The raw materials for the battery have to be mined, and the process of mining, refining and transportation also adds a lot of GHGs. The raw materials include rare earth materials like lithium, and neodymium, besides copper, cobalt, aluminium, nickel and also manganese and graphite. The rare earth materials are available only in a few countries. Lithium, the third element in the periodic table of elements, is lighter compared to other elements used in batteries like lead and has an extra electron in its outermost shell which increases power flow through the cell.
While Australia is currently the largest supplier of lithium, the ‘lithium triangle’ of Bolivia, Chile and Argentina accounts for half the total global reserves. But it is China that controls 77 per cent of the global lithium-ion battery manufacturing capacity and is home to six of the world’s 10 largest manufacturing companies. India currently imports all of its lithium from Australia and Argentina and 70 per cent of its lithium-ion cell requirements from China. The recent discovery of large lithium reserves in Rajasthan and Jammu may catapult India to become a major producer of the element in future.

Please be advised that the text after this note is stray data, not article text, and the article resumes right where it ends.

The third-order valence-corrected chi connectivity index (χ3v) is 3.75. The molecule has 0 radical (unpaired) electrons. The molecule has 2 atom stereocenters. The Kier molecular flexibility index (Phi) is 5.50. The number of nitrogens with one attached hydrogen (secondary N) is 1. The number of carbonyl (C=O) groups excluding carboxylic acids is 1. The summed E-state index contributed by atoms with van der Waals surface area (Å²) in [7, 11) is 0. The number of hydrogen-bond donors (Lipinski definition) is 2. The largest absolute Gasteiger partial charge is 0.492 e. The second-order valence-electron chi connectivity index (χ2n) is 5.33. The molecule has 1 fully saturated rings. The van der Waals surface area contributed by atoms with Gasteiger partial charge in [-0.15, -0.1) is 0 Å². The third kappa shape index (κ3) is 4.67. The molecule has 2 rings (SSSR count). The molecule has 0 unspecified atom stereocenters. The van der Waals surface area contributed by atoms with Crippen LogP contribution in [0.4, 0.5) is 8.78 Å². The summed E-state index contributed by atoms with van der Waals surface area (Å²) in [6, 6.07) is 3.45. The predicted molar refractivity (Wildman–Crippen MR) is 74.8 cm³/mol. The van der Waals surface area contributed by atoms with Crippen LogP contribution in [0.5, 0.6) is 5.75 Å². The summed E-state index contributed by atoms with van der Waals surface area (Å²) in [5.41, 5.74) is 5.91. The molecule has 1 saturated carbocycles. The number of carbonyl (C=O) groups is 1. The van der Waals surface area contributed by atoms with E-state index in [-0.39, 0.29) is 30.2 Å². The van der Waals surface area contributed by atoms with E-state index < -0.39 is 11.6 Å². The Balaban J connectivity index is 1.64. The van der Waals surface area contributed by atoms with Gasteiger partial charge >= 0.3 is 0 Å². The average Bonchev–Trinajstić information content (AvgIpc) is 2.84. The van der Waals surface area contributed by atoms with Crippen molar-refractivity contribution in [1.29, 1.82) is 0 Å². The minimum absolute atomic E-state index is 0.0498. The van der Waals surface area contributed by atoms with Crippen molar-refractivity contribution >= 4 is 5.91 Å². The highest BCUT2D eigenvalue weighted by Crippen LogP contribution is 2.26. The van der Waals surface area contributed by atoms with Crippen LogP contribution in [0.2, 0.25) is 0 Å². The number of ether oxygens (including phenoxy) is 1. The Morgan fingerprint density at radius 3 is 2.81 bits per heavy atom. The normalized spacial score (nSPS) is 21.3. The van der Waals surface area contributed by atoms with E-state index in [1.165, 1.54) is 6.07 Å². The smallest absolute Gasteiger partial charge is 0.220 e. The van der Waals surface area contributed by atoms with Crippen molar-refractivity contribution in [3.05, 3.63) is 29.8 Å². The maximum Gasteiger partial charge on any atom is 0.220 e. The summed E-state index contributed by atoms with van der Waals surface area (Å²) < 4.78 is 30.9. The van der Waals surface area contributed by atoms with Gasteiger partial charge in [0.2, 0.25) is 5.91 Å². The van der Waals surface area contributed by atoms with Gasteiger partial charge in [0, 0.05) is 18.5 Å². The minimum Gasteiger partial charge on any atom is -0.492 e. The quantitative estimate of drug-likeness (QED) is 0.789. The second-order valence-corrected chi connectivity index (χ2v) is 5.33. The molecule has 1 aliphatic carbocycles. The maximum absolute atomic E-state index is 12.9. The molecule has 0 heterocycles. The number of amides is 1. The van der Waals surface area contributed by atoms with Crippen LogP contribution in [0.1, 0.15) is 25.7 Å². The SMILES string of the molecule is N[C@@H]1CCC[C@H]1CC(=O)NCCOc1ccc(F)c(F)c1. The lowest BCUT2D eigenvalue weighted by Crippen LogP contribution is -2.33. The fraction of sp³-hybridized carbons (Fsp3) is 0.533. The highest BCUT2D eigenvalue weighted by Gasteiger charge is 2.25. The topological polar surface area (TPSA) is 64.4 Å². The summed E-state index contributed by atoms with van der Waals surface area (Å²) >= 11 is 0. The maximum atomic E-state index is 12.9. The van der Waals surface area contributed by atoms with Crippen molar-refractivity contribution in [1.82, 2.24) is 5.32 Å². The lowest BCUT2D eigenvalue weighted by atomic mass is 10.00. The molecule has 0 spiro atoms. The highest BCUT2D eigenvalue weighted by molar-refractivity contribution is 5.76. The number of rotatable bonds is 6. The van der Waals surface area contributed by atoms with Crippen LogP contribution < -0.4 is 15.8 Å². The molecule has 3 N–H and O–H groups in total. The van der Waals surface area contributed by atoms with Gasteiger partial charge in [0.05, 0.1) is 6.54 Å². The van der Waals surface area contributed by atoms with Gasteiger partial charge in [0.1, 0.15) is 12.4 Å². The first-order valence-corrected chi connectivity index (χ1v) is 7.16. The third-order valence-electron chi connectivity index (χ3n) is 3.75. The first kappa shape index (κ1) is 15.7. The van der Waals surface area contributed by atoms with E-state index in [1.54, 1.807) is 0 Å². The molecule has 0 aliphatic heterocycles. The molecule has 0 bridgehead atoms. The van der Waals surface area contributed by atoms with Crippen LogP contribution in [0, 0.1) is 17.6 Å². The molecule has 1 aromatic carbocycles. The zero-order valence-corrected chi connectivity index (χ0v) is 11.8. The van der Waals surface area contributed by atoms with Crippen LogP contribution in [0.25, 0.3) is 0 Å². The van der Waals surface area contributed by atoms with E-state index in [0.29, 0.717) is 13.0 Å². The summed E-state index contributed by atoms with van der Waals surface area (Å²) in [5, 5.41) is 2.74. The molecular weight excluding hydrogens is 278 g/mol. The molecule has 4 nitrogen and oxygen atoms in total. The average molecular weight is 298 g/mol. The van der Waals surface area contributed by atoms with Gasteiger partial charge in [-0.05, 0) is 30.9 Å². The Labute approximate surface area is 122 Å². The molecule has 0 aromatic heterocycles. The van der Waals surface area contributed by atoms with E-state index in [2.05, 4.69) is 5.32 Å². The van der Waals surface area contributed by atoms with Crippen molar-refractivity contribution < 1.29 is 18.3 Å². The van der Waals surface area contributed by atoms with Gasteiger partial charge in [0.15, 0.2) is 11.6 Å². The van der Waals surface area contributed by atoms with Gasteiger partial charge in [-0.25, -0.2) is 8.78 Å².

Mining lithium is hazardous and leads to the emission of significant amounts of GHGs. Further, extraction of every tonne of lithium requires 500,000 litres of water, and lithium mining can pollute the air and water with chemicals and heavy metals. A 2019 study shows that 40 per cent of the adverse climatic impact from the production of lithium-ion batteries comes from the mining process itself. It is indeed a paradox that the clean energy of EVs can come only from dirty mining. Another metal used extensively in EV batteries is cobalt, of which 70 per cent of the world’s reserves are in the Democratic Republic of Congo - one the poorest countries in the world and a failed state. Its mining is akin to modern-day slavery which is not limited to adult men and women only – children as young as four are often forced to work as slaves to extract cobalt with nothing other than primitive hand-held tools; in fact, they grow as slaves into adulthood while still mining lithium in a never-ending loop through generations. Scarcity of the rare earth elements will limit the transition to EVs across the world unless technology brings a solution. There are also geopolitical issues associated with their extraction. The alternatives suggested like green hydrogen or biofuels are equally unviable – 99 per cent of the world’s hydrogen is still produced from fossil fuels and increasing biofuel production may compromise the area available for food production.